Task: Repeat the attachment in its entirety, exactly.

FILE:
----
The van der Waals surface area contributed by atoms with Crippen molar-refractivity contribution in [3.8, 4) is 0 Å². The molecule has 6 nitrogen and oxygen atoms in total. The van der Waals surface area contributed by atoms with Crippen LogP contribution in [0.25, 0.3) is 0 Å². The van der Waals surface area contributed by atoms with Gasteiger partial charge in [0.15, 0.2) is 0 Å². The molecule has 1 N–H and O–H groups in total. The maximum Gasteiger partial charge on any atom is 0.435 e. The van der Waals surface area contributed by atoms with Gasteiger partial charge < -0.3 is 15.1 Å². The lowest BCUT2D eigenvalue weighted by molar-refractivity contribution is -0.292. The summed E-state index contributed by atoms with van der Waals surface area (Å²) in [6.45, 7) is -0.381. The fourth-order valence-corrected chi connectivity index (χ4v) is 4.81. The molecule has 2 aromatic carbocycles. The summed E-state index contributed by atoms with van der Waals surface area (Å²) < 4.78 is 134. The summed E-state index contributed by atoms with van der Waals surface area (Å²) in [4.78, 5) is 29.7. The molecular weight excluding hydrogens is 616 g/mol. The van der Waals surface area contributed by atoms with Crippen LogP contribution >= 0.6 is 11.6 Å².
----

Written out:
The van der Waals surface area contributed by atoms with Crippen molar-refractivity contribution in [3.8, 4) is 0 Å². The molecule has 6 nitrogen and oxygen atoms in total. The van der Waals surface area contributed by atoms with Crippen LogP contribution in [0.25, 0.3) is 0 Å². The van der Waals surface area contributed by atoms with Gasteiger partial charge in [0.15, 0.2) is 0 Å². The molecule has 1 N–H and O–H groups in total. The maximum Gasteiger partial charge on any atom is 0.435 e. The van der Waals surface area contributed by atoms with Gasteiger partial charge < -0.3 is 15.1 Å². The lowest BCUT2D eigenvalue weighted by molar-refractivity contribution is -0.292. The summed E-state index contributed by atoms with van der Waals surface area (Å²) in [6.45, 7) is -0.381. The fourth-order valence-corrected chi connectivity index (χ4v) is 4.81. The molecule has 2 aromatic carbocycles. The summed E-state index contributed by atoms with van der Waals surface area (Å²) < 4.78 is 134. The summed E-state index contributed by atoms with van der Waals surface area (Å²) in [4.78, 5) is 29.7. The molecular weight excluding hydrogens is 616 g/mol. The van der Waals surface area contributed by atoms with Crippen LogP contribution >= 0.6 is 11.6 Å².